Ekron sentence example

ekron
  • 6, 16 to Ba'al Zebul of Ekron.
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  • Baal Zebub of the Philistine Ekron became the Beelzebub who was equivalent to Satan.
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  • At Sennacherib's approach, Ashdod, Ammon, Moab and Edom submitted; Ekron, Ascalon, Lachish and Jerusalem held out strenuously.
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  • The small kings who had remained faithful were rewarded by an extension of their territories, and Ashdod, Ekron and Gaza were enriched at Judah's expense.
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  • A plague smote the city, and when it was removed to Ekron, pestilence followed in its wake.
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  • They are represented as a confederation of five cities (Ashdod, Ascalon [Ashkelon], Ekron, Gath and Gaza) which remained unconquered (Joshua xiii.
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  • Although this place has not been identified, it is mentioned in a list of Danite cities with Aijalon, Ekron, Eltekeh and Timnah (Joshua xix.
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  • the coast and, descending from Sidon, took Jaffa, Beth-dagon, Beneberak, Ekron and Timnah (all in the district ascribed to the southern Dan).
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  • Farther south came the turn of Ascalon, Lachish and Libnah; Judah under " Hezekiah suffered severely, and its western cities were transferred to the faithful vassals of Ekron, Ashdod and Gaza.
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  • In the 7th century Gaza, Ascalon, Ashdod and Ekron were Assyrian vassals, together with Judah, Moab and Edom - in all, twenty-two kings of the " Hittites " - and the discovery of Assyrian contract-tablets at Gezer (c. 650) may indicate the presence of Assyrian garrisons.
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  • aKXous), with which has been compared Ikausu, a king of Ekron (7th century) and the " Keftian" name Akashau of the XIXth Egyptian dynasty.
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  • The male god Dagon has his partner Astarte (qq.v.), and Baal-zebub, a famous oracle of Ekron (2 Kings i.) finds a parallel in the local " baals " of Palestine.'
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  • When Ahaziah, the son of Ahab, having injured himself by falling through a lattice, sent to inquire of Baal-zebub, the god of Ekron, whether he should recover, the prophet was commanded to appear to the messengers and tell them that, for this resort to a false god, the king should die.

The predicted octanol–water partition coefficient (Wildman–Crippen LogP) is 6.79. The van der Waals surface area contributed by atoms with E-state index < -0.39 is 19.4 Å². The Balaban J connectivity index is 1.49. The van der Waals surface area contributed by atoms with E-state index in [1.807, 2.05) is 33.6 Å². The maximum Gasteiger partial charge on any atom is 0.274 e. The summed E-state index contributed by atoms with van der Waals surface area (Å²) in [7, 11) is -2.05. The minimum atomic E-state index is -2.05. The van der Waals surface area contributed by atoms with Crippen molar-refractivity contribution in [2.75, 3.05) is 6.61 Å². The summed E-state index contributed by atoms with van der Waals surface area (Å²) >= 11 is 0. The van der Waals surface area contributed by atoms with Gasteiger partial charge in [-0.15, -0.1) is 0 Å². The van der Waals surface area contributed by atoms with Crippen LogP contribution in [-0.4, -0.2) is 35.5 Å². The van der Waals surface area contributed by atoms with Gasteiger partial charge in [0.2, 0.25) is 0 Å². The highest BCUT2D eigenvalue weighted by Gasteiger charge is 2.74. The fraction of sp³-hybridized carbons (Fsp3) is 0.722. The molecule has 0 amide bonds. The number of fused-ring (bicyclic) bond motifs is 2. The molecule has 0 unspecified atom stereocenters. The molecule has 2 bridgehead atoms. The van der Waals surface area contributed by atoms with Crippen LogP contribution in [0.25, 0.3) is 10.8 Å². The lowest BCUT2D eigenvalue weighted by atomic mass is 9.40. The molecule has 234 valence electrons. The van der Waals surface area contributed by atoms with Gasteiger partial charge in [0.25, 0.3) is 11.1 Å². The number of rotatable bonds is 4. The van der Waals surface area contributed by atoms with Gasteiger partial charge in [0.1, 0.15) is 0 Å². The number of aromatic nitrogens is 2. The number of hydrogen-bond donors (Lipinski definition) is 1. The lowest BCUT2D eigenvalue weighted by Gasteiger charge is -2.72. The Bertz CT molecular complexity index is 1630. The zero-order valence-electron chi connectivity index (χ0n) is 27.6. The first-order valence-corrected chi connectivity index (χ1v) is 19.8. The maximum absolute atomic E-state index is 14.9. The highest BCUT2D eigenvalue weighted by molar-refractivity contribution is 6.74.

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  • From Assyrian inscriptions it has been gathered that Padi, king of Ekron, was for a time the vassal of Hezekiah of Judah, but regained his independence when the latter was hard pressed by Sennacherib.
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  • In 147 B.C. he defeated the governor of Coele-Syria in another civil war and received Ekron as his personal reward - as it was said in the name of the prophet Zachariah (ix.
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  • 7), " and Ekron shall be as a Jebusite."
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  • Palestine, in which Ekron, Lachish, Ascalon (Ashkelon) and other towns of the Philistines were supported by the kings of Musri and Melulhha.
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  • 3 Sennacherib completely routed them at Eltekeh (a Danite city), and thence turned against Hezekiah, who had been in league with Ekron and had imprisoned its king Padi, an Assyrian vassal.
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  • we read that Ahaziah ben Ahab, king of Israel, fell sick, and sent to inquire of Baalzebub, the god of the Philistine city Ekron, whether he should recover.
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  • No place Zebub, however, is known; and it has been objected that the Baal of some other place would hardly be the god of Ekron.
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  • 1 The substitution of Beelzebub for Beelzebul by the Syriac, Vulgate and other versions implies the identification of the New Testament arch-fiend with the god of Ekron; this substitution, however, may be due to the influence of the Aramaic B`el-debaba, " adversary," sometimes held to be the original of these names.
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  • Ahaziah lost his life through a fall from the lattice of an upper room in his palace, and it is stated that in his illness he sent to consult the oracle of Baal-zebub at Ekron; his messengers, however, were met by Elijah, who bade them return and tell the king he must die (2 Kings i.
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  • of Ashkelon and Ekron defied the Assyrian army, trusting to the fortifications of Jerusalem and Egyptian help. Hezekiah, however, was forced to restore the anti-Jewish Padi to the government of Ekron, from which he had been removed by the Jewish party, and, after the defeat of his Egyptian allies at Eltekeh, to see his country wasted with fire and sword, forty-six fortresses being taken and 200,150 persons carried into captivity.
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  • Hezekiah had to set Padi of Ekron free and he was reinstalled as an Assyrian vassal.
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  • Judah, towards the close of the 8th century, was obviously very closely bound up with Philistia, Edom and Egypt; and this and Hezekiah's dealings with the anti-Assyrian party at Ekron do not indicate that any feeling of national exclusiveness, or any abhorrence of the 4 W.
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